If you look at the level progression on a castle and character basis. Each level gives and avg. about 7% – 10% advantage over a player. A 7% – 10% advantage is a massive disadvantage for any 1 v 1 battle no matter how good you are.

What this means is that, inevitably the more you play or the more you pay the further you can get in the game. What Supercell does very well is mask this player progression with a Arena layer that pushes players to aim for smaller objectives. These objectives are tied to new character unlocking.

Higher Arena = New Characters to unlock

These granular objectives allows players feel like they are progressing through the game via skill and not just the power band.

Having a player level advantage over your opponent effectively means that you have a 9% advantage from the start. More HP, more castle damage. Players can tolerate this as the first reason demonstrates great user experience as Supercell allows players to play real people 5 – 10 seconds after they fire up the game. This is something no game can actually compete with at the moment.

Early and mid gamers compete with their total crown level but these achievements are masked with the concept of skill but in actuality the game is designed so that players are motivated to achieve higher arena levels to unlock more champions. Which equates to more of a diverse deck customization option and also the ability to earn more characters to level them up. Which is a valid value proposition to players. Similar to how PVP system are designed with mmo games, the grind is to obtain the armor first than balance around the full armor set pvp arena. Not many actually reach this point as over 90% of players are stuck in the grind where the game feels and look great but not balanced for the grind but for end game pvp armor sets, and not many actually reach this which explains why not many players actually enjoy the PVP portion of an MMO game. Nonetheless this system is still a proven model in executing a fun pvp model with a grind element to it.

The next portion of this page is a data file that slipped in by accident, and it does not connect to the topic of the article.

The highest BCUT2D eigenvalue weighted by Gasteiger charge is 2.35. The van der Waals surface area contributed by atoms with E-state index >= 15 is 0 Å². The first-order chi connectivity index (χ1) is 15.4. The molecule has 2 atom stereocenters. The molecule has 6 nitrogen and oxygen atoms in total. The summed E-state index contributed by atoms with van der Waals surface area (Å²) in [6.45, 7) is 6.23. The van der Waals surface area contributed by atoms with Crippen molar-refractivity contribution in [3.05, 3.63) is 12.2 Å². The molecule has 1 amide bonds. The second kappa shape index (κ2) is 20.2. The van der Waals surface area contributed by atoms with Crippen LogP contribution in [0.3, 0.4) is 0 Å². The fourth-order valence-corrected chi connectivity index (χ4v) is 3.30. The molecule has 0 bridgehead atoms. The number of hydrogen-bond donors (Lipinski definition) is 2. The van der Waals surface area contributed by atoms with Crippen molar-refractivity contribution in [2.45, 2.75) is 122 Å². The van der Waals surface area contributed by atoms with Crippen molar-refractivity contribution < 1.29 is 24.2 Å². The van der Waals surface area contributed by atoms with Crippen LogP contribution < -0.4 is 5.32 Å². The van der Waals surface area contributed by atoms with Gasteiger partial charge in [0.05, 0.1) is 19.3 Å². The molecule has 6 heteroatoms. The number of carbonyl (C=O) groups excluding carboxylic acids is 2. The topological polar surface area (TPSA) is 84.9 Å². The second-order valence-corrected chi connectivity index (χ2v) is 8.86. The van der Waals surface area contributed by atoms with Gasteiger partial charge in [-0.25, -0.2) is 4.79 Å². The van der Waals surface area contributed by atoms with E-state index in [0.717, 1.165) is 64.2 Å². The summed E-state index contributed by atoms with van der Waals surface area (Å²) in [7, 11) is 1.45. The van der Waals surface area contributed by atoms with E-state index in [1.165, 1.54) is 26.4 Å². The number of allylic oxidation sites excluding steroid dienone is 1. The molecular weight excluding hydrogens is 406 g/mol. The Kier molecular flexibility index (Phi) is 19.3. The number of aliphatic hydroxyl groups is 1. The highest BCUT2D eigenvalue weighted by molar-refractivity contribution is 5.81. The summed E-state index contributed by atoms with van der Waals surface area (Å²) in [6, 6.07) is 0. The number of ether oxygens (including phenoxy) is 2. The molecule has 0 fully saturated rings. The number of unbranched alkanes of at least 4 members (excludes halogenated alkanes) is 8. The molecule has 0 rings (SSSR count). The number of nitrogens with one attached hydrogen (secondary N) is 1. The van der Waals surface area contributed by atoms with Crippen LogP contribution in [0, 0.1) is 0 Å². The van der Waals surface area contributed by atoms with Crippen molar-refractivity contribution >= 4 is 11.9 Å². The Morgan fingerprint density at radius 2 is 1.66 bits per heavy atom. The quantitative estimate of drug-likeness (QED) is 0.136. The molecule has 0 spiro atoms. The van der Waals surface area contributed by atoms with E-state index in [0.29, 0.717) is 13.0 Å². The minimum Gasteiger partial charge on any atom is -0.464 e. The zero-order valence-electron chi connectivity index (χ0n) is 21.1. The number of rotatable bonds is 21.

The difficulty with designing out a fun PVP experience is creating a progression based system all while keeping the game, feel balanced or is balanced. One thing Clash Royale does very effectively is balance for end game. I say this because when you take a look at the top tier Clash Royaler’s and their deck. The deck diversification in the top ranks and the variance of the cards chosen is a snap shop on how well every card is viable in end game.

May 2017 top decks represents the many permutations a player can choose from to compete in in end game. Meaning there isnt a visible overpowered card that these top players lean to achieve their rank. This is extremely impressive task for a game that constantly releases new cards on a monthly basis.

3) Game Session

As i say time and time again, Mobile Game will always be a boredom busting platform, one form or another. Whether it’s waiting for a friend at a train station or doing your daily number 2 in the Jon these moments is like the drafting moment for apps. Which app gets fired up first. Based on the time session, the product offering based on how much time a user has, at that moment is extremely important though this ‘selection’ process. Mobile sessions are usually broken down into, ultra short sessions (5 secs) , short sessions (5 Min) and long sessions (5 hours). Clash Royale has effectively developed an application that players can boredom bust no matter which play session.

Ultra Short: Open up Chest

Short: Play 1 PVP Battle

Long: Participate in Events / Complete your daily Missions.

Addressing these time sessions makes Clash Royale a candidate for selection on all the different time sessions a user is currently looking to void